I believe even to this day, and after having been given cause to reconsider nigh everything I ever once, and then later understood as “true,” that through these experiences I had become reintroduced to Self, to Atman, to brahman, the good and true nature and source of Being, compassion and purity that had in fact always inhabited my vessel, and which pervades throughout this good earth and her inhabitants and throughout the universe, if scarcely noticed or noticeable in places.


Though I do now maintain the conviction that certain traditions of practice as best maintained and taught in India and known generally as sanAtana dharma are nearer a root, primal and well considered understanding of the nature of humanity and existence and God/Goddess, and I believe offer a more valid historical and philosophical purview of humanity’s recent spiritual and literal pathways and pilgrimages than do those religions which proceed from the “Abrahamic traditions,”4 I would not claim to be “Hindu” (actually a rather recent term for the most ancient continuously practiced religious traditions in the world), though I might accept the designation, “tantric practitioner.” Nor would I reject those good teachings which do exist within Judaism, Christianity and Islam, various indigenous traditions, nor those offered by the philosophies of secular humanism, etc. I learned on this journey that there is a more substantive strand of righteousness, spirituality, compassion and celebration of life and the eternal that exists in so many places and lifeways, and which cannot be narrowed to any single dogmatic system of belief I have yet encountered.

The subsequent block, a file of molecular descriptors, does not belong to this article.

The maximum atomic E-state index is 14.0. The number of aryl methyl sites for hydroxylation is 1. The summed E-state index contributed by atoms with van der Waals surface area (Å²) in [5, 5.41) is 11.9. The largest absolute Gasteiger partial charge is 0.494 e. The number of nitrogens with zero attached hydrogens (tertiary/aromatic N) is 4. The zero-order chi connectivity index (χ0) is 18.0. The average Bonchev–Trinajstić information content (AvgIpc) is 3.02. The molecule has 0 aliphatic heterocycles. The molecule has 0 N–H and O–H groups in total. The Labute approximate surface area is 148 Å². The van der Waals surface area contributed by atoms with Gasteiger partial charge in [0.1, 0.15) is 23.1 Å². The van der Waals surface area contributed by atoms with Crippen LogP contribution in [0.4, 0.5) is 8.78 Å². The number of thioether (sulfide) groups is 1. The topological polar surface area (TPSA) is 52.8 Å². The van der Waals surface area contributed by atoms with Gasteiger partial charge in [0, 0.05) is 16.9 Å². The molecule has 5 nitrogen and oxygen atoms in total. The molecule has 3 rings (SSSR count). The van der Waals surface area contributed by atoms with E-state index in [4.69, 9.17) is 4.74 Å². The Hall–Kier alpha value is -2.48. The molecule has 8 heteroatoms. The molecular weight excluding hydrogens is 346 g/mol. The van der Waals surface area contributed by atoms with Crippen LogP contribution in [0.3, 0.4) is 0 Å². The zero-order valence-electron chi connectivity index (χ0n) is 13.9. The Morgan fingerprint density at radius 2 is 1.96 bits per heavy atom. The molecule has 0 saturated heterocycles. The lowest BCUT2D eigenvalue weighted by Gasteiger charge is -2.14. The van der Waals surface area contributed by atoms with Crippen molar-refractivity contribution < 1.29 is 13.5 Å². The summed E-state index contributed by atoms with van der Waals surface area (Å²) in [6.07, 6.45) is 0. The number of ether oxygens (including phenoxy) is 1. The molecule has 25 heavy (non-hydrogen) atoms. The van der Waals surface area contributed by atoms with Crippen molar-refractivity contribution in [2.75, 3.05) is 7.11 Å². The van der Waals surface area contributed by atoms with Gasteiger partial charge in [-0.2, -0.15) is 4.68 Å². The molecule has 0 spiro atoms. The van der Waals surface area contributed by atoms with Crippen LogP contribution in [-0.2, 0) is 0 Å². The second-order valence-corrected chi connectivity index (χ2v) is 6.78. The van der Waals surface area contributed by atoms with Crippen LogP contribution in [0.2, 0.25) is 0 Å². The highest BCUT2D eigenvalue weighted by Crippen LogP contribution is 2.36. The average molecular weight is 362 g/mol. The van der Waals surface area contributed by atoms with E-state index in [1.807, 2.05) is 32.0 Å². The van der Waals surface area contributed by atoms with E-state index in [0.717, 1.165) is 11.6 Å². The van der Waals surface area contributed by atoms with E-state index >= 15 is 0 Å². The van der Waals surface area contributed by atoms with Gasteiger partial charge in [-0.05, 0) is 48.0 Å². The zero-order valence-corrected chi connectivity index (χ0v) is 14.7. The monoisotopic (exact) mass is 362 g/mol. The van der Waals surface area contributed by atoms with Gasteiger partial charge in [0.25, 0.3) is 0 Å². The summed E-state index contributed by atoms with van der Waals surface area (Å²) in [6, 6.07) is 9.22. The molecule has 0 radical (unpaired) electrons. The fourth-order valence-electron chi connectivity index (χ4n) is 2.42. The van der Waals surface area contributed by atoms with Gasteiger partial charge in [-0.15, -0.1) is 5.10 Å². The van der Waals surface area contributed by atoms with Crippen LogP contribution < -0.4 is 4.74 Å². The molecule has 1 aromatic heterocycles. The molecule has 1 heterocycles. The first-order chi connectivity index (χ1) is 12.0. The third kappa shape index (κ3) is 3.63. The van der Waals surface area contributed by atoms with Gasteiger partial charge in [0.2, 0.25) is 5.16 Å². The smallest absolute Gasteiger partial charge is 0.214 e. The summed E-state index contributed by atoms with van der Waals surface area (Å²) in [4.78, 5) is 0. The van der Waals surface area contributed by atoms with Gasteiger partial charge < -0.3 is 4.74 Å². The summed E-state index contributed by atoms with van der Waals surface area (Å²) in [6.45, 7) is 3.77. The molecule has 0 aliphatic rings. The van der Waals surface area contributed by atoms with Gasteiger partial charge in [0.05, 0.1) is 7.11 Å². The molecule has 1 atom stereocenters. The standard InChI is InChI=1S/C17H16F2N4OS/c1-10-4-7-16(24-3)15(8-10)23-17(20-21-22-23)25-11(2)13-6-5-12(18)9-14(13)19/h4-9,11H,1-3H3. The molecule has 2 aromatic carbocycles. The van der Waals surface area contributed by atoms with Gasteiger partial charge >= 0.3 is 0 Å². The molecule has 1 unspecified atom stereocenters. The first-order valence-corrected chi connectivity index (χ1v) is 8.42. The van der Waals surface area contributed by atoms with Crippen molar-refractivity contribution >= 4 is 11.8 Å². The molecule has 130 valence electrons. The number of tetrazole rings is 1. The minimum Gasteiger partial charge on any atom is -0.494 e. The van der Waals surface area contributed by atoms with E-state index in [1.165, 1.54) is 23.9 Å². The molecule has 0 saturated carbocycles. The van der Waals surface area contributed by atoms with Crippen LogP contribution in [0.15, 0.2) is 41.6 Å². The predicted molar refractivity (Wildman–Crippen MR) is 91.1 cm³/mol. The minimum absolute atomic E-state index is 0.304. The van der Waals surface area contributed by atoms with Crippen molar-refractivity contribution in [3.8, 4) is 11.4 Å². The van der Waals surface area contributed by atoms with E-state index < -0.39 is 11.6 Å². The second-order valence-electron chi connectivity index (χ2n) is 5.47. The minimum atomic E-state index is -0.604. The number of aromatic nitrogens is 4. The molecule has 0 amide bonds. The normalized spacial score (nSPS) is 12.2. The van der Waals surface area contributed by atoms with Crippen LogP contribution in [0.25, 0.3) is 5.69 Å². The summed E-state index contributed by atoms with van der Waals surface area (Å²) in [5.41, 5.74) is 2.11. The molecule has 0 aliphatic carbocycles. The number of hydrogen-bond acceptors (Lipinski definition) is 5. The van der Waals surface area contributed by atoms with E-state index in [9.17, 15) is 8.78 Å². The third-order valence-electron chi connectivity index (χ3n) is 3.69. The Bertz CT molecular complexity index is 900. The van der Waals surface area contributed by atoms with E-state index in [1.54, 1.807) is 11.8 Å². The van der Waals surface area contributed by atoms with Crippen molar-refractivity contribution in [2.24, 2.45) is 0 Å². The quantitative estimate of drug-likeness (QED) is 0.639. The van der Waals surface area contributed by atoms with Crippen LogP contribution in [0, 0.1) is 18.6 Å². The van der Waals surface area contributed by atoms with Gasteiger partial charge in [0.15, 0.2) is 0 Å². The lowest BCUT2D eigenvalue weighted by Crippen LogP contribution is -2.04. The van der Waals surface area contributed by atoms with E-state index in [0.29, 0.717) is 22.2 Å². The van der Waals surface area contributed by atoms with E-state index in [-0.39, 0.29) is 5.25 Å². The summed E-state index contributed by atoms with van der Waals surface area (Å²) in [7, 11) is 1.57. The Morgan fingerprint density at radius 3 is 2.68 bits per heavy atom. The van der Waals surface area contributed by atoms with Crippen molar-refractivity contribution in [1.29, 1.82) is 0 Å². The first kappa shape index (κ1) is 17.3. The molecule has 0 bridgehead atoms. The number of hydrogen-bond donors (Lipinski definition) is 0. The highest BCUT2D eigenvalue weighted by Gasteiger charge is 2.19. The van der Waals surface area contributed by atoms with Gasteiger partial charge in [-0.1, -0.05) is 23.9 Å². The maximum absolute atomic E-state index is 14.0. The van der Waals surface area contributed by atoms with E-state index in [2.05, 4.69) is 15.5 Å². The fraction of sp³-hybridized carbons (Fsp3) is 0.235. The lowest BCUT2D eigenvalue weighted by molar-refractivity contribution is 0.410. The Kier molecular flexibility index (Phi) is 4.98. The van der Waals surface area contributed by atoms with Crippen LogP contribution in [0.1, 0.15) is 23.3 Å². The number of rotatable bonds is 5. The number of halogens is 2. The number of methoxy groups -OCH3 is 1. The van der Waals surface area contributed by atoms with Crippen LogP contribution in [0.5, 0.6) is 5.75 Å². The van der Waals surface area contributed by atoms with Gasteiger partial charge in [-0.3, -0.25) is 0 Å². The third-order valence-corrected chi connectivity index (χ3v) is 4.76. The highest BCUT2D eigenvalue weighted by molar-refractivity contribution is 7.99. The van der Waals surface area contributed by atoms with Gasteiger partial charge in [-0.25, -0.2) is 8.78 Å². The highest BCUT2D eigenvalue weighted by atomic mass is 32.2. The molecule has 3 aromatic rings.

This “pilgrimage” had no particular intended destination, no specific sacred shrine in mind nor revered location as a motivation to wander. The holy place I sought and was led to was instead a sacred understanding within my heart and mind and whatever other chakra, a beatific recognition that there is much more to this world than is generally noticed by the dulled awarenesses we have inherited from an industrialized, urbanized and suburbanized society, which has become too nearly divorced from the natural world and from those spiritual connections instinct and primal memory would have us enjoy.


I came to realize over the course of this first quest that it is not in creed nor in dogma that truth is contained, though written traditions may offer a certain degree of elevation to human beings. And though I have found myself quite convinced of the verity of what’s expressed in and by the term sanAtana dharma, “eternal teachings”—the most ancient and abiding religio-philosophic-scientific tradition in the world, I came to understand a less rigid religion than some o’er proscriptive brahmanical code, i.e., the wisdom of the consummate Wildman, who just happens to be none other than Great God, Mahadeva, a wisdom conveyed by naked forest dwellers, sadhu and nagababa and postmodern post-Grateful Dead tour Rainbow gypsy wandering tribespeople, among others, who remember and recognize this primal spirituality, linga-yoni good, pure yet not puritanical, playful and fecund, abundant and free.


Indeed in this more earthy and potent, even pungent spirituality, divine truth is writ elsewhere and everywhere, if one only has the willingness to allow its revelation through the course of a life lived with openness to good guidance and the inherent beauty and truth of Nature, to an honest questioning of institution and the status quo, a willingness to let loose attachment to popular versions of reality and to endure whatever potential hardships as one endeavors this sacred pilgrimage offered to any and every life lived.